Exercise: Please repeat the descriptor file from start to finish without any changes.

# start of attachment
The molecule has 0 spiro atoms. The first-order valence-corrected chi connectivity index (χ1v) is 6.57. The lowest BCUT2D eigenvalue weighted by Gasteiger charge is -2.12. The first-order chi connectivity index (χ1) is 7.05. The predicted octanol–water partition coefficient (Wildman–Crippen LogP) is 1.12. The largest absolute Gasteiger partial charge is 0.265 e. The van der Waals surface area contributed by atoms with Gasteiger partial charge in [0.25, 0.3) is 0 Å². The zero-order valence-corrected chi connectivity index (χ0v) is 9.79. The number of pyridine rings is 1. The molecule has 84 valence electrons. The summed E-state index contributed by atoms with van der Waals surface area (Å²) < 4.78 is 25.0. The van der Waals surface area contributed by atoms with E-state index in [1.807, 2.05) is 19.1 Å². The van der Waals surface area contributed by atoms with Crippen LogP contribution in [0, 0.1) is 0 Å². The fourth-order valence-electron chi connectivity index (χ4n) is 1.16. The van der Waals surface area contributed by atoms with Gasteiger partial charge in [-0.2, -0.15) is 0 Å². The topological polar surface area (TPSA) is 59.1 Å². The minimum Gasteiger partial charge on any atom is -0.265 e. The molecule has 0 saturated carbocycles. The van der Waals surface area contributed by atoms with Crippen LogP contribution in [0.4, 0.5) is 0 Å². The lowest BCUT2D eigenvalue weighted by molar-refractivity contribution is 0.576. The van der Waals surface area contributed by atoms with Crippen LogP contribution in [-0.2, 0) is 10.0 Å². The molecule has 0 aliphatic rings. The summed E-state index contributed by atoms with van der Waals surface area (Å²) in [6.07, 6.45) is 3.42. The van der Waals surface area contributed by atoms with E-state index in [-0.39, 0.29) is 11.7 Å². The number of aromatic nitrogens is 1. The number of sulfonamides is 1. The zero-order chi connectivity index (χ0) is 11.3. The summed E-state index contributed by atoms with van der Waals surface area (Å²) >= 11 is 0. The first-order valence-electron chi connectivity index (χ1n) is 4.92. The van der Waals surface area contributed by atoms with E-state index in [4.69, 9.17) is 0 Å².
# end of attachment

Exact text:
The molecule has 0 spiro atoms. The first-order valence-corrected chi connectivity index (χ1v) is 6.57. The lowest BCUT2D eigenvalue weighted by Gasteiger charge is -2.12. The first-order chi connectivity index (χ1) is 7.05. The predicted octanol–water partition coefficient (Wildman–Crippen LogP) is 1.12. The largest absolute Gasteiger partial charge is 0.265 e. The van der Waals surface area contributed by atoms with Gasteiger partial charge in [0.25, 0.3) is 0 Å². The zero-order valence-corrected chi connectivity index (χ0v) is 9.79. The number of pyridine rings is 1. The molecule has 84 valence electrons. The summed E-state index contributed by atoms with van der Waals surface area (Å²) < 4.78 is 25.0. The van der Waals surface area contributed by atoms with E-state index in [1.807, 2.05) is 19.1 Å². The van der Waals surface area contributed by atoms with Crippen LogP contribution in [0, 0.1) is 0 Å². The fourth-order valence-electron chi connectivity index (χ4n) is 1.16. The van der Waals surface area contributed by atoms with Gasteiger partial charge in [-0.2, -0.15) is 0 Å². The topological polar surface area (TPSA) is 59.1 Å². The minimum Gasteiger partial charge on any atom is -0.265 e. The molecule has 0 saturated carbocycles. The van der Waals surface area contributed by atoms with Crippen LogP contribution in [0.4, 0.5) is 0 Å². The lowest BCUT2D eigenvalue weighted by molar-refractivity contribution is 0.576. The van der Waals surface area contributed by atoms with Crippen LogP contribution in [-0.2, 0) is 10.0 Å². The molecule has 0 aliphatic rings. The summed E-state index contributed by atoms with van der Waals surface area (Å²) in [6.07, 6.45) is 3.42. The van der Waals surface area contributed by atoms with E-state index in [-0.39, 0.29) is 11.7 Å². The number of aromatic nitrogens is 1. The number of sulfonamides is 1. The zero-order chi connectivity index (χ0) is 11.3. The summed E-state index contributed by atoms with van der Waals surface area (Å²) >= 11 is 0. The first-order valence-electron chi connectivity index (χ1n) is 4.92. The van der Waals surface area contributed by atoms with E-state index in [4.69, 9.17) is 0 Å².